Mind Body Soul: Whole Wellness

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By Delores Day

Strength training

“Take care of your body, it’s the only place you have to live.”

— Jim Rohn

As a fitness and empowerment coach for more than 23 years, I have learned some great truths and developed disciplines that I know help to support my mind, body and soul. I pass onto you what I know is true so that it may inspire your existing activities or encourage you to start up disciplines that maybe you have never done before.

Jim Rohn is one of my great teachers and I love this quote because nobody can argue its validity. Even though I teach that our body is not who we are, it is in fact the beautiful vessel that has the sole purpose of being our vehicle to experience life and support our well-being.

Our body plays a huge role in the quality of our experiences and the overall enjoyment of our life. Therefore, it stands to reason, if we do not care for the vehicle that we call home, it will eventually break down, get worn out, or even worse stop functioning completely.

Loaded with this accurate perspective, I want to present to you one of the single-most important parts of my weekly routine: I have done regular strength training (lifting weights) for more than 25 years consistently. If there was only one habit that I could keep, it would be this one. Indeed, this habit supersedes the rest because of the plethora of benefits that ensue from its regular participation. Let’s go over a few of my favorites.

Muscle is unarguably the single largest contributing factor to the speed of our metabolism. Our metabolism is what determines how much energy (food) we need per day to support our life and all of the continuous chemical operations that go on every second in our bodies. Our metabolism converts what we consume by way of food/drink into this energy required to operate this vehicle. If we want to burn more energy, we need to have more muscle.

More muscle will result in having less fat storage and in its place lean, metabolically active (alive) healthy tissue. I think we can all agree that the concept of having more muscle and less fat is a good idea. Regular and consistent strength training is the only activity that will ensure this result.

Then there is always the benefit of increased respiratory conditioning. When proper training is done, the activity becomes an anaerobic exercise because of the increased oxygen required. This increases the overall health of the lungs because it must learn to use oxygen more efficiently to support the movement. We all need and want to breathe better. Stronger bones which help to reduce skeletal injuries is also a huge reward for doing weight-bearing exercise. It has been studied and proven extensively even in age groups that have never participated in lifting weights before. Everyone will reap benefits, despite age or past experience doing this activity.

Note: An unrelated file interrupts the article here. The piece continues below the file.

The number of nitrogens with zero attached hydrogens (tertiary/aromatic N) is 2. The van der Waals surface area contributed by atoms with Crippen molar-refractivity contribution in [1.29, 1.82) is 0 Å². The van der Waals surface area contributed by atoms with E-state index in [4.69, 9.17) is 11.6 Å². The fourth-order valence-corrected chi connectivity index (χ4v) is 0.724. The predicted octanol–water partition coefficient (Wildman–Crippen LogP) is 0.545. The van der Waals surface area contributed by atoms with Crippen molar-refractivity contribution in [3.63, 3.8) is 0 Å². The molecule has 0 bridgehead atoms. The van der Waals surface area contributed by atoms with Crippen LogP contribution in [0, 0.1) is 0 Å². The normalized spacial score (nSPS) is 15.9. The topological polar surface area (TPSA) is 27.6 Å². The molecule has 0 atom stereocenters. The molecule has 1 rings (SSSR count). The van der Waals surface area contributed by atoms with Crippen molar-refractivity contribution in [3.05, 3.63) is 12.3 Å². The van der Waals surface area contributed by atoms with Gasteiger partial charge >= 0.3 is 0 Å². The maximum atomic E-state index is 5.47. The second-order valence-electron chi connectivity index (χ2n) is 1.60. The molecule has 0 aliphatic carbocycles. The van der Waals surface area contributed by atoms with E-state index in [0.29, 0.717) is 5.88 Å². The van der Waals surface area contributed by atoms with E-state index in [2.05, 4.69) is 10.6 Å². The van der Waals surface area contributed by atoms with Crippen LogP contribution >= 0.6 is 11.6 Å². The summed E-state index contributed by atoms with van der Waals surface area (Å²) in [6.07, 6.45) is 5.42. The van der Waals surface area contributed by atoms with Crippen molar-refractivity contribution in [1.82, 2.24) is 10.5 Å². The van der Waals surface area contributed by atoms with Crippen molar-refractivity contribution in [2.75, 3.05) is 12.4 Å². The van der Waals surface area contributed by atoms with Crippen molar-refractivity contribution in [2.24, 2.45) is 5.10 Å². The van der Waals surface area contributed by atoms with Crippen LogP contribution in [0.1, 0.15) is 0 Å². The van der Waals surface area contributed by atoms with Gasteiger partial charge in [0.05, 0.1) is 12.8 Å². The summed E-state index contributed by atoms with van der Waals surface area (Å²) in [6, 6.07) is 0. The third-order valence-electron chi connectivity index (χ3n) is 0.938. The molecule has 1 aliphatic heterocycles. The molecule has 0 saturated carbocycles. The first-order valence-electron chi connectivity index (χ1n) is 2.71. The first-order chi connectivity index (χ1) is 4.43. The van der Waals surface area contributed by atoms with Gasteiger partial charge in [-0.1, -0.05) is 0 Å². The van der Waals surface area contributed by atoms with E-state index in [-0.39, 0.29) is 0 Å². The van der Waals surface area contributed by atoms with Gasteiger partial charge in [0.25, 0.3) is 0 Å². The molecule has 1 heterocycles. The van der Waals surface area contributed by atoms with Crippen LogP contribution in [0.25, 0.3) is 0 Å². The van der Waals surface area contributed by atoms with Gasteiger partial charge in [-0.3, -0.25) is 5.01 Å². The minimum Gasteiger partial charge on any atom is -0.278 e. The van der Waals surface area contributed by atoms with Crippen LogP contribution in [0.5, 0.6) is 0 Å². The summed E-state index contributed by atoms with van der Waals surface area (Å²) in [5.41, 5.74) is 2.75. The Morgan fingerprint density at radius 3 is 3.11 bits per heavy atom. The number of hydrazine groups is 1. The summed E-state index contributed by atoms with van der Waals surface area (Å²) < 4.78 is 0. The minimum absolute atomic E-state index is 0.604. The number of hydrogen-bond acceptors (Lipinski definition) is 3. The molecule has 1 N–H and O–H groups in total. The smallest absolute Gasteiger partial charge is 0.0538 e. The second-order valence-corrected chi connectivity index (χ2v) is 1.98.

For me, lifting weights is not about vanity or image any longer, although the benefits of reaping a visually stronger looking physique is almost unavoidable. No, for me my biggest health impact from strength training is the mental health boost and the elevated body image. The feelings that are commensurate with lifting weights are ones of accomplishment, positivity and an overall feeling of power and increased potential. But, you only get these feelings during or after you do it. Yes, the feelings of satisfaction and enhanced perceived physical appearance far out way the nominal amount of time we must set aside to invest in this activity.

Please know that working out with weights doesn’t make you bigger — cupcakes and too many hotdogs will do that!

No, lifting weights will support and sustain a body that will help you love the life you live. It’s a non-negotiable for me and I find my clients feel the same. I hope that you will either seek out proper education and begin a strength training routine or you will get back to the one you used to do. We are never too old to begin, and I love the quote “Don’t let what you can’t do stop you from doing what you can do.”

Let me tell you, my experience working with individuals with debilitating physical conditions is enough for me to look anyone in the eye and say confidently, “Make no excuses, just do what you can!”

Friends, we all have been given a gift — it is the vehicle we use while we are here on this earth. Let us seek to appreciate it, take care of it, and improve upon it in every way possible so that we can live our best lives now. Hope to see you at our local island gym or returning to one that you love.

Peace and love, De Day.

(You can find De at Siesta Key Fitness Center or visit her website at www.de-day.com.)

Dolores Day
Author: Dolores Day

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